For Mine is every animal of the forest, the beasts on a thousand mountains. I know every bird of the mountains, the creatures of the field are subject to Me. (50:10-11)
I recently saw the movie “Noah” starring Russell Crowe as the title character. One of the fascinating aspects of the movie was how it wove in material from two distinct Biblical schools of thought regarding the relationship between human beings and the earth. Genesis 1:28 says, “God said to [the first human beings], “Be fertile and increase, fill the earth and master it; and rule the fish of the sea, the birds of the sky, and all the living things that creep on earth.” Genesis 2:15 says, “The LORD God took the man and placed him in the garden of Eden, to till it and tend it.” Genesis one believes that nature is subservient to the needs of human beings, while Genesis 2 believes that we a placed on earth to take care of God’s creation.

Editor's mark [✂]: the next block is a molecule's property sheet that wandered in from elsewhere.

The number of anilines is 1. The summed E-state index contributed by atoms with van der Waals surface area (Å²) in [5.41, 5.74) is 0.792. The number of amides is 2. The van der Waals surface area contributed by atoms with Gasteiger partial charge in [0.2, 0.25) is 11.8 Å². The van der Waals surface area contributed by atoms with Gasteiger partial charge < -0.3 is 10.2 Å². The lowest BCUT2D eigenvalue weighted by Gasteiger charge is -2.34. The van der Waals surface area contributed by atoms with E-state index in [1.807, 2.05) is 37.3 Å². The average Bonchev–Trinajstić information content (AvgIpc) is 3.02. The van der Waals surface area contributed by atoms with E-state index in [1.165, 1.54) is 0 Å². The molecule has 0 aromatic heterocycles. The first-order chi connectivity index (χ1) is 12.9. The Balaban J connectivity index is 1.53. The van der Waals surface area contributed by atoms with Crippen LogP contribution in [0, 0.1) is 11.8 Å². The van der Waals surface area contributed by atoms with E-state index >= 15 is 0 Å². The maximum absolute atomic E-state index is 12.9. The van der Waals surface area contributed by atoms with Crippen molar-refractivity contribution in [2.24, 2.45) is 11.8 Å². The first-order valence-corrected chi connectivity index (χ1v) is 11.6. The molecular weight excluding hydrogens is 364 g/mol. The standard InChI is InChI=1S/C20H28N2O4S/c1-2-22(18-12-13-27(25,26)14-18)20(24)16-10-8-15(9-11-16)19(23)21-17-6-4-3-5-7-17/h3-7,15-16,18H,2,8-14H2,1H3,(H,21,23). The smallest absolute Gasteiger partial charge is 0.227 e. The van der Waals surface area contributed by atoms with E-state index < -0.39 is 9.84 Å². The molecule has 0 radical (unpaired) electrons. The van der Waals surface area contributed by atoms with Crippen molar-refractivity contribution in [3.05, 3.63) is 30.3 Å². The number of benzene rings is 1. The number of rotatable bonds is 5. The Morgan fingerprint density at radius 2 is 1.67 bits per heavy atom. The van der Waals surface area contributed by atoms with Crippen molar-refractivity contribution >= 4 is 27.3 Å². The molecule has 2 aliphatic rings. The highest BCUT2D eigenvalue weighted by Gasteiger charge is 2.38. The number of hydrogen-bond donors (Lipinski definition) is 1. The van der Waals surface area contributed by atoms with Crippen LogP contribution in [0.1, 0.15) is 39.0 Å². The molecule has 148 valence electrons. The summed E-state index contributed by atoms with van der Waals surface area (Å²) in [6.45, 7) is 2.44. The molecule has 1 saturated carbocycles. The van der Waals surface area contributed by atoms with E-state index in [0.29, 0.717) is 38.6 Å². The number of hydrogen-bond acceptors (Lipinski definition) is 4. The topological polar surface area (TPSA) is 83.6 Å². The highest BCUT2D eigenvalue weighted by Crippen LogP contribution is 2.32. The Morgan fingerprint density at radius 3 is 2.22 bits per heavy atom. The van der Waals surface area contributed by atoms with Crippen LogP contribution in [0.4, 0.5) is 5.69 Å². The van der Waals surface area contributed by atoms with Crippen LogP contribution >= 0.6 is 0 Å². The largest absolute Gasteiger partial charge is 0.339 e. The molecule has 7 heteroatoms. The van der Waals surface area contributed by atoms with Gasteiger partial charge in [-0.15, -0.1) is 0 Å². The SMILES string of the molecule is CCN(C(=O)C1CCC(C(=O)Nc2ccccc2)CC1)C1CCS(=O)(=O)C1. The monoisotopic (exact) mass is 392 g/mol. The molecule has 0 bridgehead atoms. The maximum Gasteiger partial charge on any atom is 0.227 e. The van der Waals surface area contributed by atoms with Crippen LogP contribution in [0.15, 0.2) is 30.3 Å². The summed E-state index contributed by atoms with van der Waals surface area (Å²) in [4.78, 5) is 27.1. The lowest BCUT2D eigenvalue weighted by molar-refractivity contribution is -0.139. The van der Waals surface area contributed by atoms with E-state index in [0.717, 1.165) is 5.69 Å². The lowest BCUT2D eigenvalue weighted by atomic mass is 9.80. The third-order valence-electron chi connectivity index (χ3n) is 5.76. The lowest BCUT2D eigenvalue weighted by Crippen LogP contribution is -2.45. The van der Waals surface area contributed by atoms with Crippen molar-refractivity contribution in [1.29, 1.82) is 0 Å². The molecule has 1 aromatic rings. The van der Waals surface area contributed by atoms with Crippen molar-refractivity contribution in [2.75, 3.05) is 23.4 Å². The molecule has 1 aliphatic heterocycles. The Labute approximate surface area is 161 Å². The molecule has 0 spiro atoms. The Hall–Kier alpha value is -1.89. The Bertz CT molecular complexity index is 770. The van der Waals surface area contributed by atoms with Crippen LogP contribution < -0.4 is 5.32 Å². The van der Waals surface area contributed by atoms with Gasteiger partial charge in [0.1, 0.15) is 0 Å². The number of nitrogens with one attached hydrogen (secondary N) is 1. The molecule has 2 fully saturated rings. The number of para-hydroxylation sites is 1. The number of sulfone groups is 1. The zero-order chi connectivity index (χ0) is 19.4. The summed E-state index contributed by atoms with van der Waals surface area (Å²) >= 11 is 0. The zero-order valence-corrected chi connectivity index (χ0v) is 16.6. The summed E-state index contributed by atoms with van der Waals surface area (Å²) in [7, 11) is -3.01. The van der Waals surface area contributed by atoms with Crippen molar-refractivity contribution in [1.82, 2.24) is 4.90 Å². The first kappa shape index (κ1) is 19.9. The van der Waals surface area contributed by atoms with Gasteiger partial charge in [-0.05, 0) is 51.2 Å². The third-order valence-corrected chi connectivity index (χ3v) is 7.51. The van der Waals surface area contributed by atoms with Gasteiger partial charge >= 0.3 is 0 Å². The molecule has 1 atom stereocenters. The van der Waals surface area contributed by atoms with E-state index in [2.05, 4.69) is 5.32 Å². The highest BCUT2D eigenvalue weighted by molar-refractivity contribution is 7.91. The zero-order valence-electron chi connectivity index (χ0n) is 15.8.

This Psalmist clearly believes that creation belongs to God, not to human beings. The Biblical verb yada’, “to know,” implies a close, intimate relationship between subject and object. It is a way of saying that God cares about each and every living being in the natural world. By implication, if God cares about the well-being of the animals, God must also care about the well-being of their habitat, our environment.
On a recent visit to Aquinas College in Grand Rapids, I saw this theology in action as I learned about their extensive student-initiated recycling program. Trash cans have been removed from the classrooms because that encourages thoughtless discarding. Instead, they place a trash can in each main hallway next to the recycling bins for glass, metal, paper, plastic, electronics, and a bin for donation items. They aggressively seek to reduce the purchase of items with excess packaging material, and ask students, faculty, and departments to sign a “zero-waste initiative” pledge. Yishar Koah to Aquinas College for living out their faith!